The HP 2116 in the Hewlett Packard Journal

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Hewlett-Packard Journal March 1967


Article from Hewlett-Packard Journal March 1967 page 11.



Copy by permission of the Hewlett-Packard Company ™

Successful Instrument-Computer Marriages

Instrumentation computers are designed to be easy to incorporate into any system which contains electronic, chemical or medical instruments. Here are four remarkably varied examples of how these computers are being used.

Computing Data Acquisition System

march67_p1Data Acquisition Systems are the simplest type of instrumentation system. An elementary data acquisition system converts data from a number of inputs to a form suitable for printing by an output recorder.

In more complex systems, some processing of the raw data is done, and the operation of the system may be controlled to some extent by the data. Because it can easily carry out complex programs, and because its programs can be changed easily, an instrumentation computer in a data acquisition system makes control of the system extremely flexible. It also provides rapid, local data processing, thereby eliminating the loss of time inherent in remote data processing.

A typical computing data acquisition system is shown in Fig. 1. Such systems are used, for example, in testing jet engines: the analog inputs are physical parameters such as pressure, temperature, fuel flow and engine speed, and the computer ouputs are operating parameters such as efficiency and power. The computer not only provides immediate results to help the operator set up the test, thereby making the checkout more automatic.

Fig. 2 is a block diagram of the system of Fig. 1, illustrating its use in jet engine testing. Surprisingly, this computing system costs little more than a less flexible noncomputing system capable of performing some, but not all, of the same tasks.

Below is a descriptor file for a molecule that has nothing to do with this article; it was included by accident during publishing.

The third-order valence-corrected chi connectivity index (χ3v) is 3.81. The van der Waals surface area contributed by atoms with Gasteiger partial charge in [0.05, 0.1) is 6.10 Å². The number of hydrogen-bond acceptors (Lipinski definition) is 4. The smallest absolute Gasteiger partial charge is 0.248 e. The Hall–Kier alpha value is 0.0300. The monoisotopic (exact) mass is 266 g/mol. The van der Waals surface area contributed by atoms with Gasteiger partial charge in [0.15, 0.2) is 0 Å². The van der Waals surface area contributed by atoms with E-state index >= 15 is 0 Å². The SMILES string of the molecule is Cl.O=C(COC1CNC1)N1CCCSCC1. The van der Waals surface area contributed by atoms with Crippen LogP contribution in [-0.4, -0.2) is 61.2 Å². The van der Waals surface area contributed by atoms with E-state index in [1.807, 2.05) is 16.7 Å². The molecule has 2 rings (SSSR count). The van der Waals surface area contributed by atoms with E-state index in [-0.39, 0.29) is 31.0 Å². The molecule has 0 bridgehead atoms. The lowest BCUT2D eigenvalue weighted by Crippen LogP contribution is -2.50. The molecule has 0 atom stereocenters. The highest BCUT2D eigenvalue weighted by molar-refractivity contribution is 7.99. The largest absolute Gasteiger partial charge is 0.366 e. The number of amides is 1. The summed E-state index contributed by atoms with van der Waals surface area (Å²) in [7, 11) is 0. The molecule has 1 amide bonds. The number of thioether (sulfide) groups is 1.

Gas Chromatograph System

march67_p2A Gas Chromatograph is a versatile chemical instrument which provides an analytical chemist with information about the composition of an unknown sample of material. However, it takes a considerable amount of interpretation and analysis to extract this information from the output of the chromatograph, and analytical chemists who do this type of work spend a large portion of their time on data reduction.

An instrumentation computer in a chromatograph system can not only free the chemist from time-consuming data reduction, but because it can analyze the outputs of many instruments,
it can also greatly increase the number of samples that a chemist can test in a day. Fig. 3 shows part of a developmental system in which an instrumentation computer will be used to analyze the outputs of up to 36 gas chromatographs.

Microwave Impedance-Measuring System

march67_f4A block diagram of an impedance-measuring system including an instrumentation computer and a network analyzer (Hewlett-Packard Journal, Feb. 1967) is shown in Fig. 4.

This system measures the reflection coefficient of an unknown device as a function of frequency, then calculates impedance, admittance, standing wave ratio, return loss, and mismatch loss.

Residual errors in the system are measured with a calibrating short in place of the unknown, and the computer automatically substracts these errors from the measurements.

The refined results are stored in the computer memory and displayed on the oscilloscope. The network analyzer provides a Smith chart display of the raw data.

Logic Module Test System

march67_p3Final testing of a complex system (e.g., a computer) can be greatly simplified by pre-testing the modules or cards that make up the system. However, manual testing of logic modules can be extremely expensive and time consuming, because there are so many inputs and outputs to be checked. A computer makes pre-testing practical, because it can automatically stimulate the modules and monitor their responses. A complete test of a module with 16 inputs would
require 2 E16, or 64,000, different tests. At one minute per test, it would take a technician six months to test one module. An instrumentation computer can do it in less than one minute. The computer can also keep statistics on the tests for quality control. Logic modules fo HP instrumentation computers are tested by the computer system illustrated in Fig. 5. The response of the module under test is compared with that of a reference circuit and the operator is alerted if the test device's response is not within specified limits.





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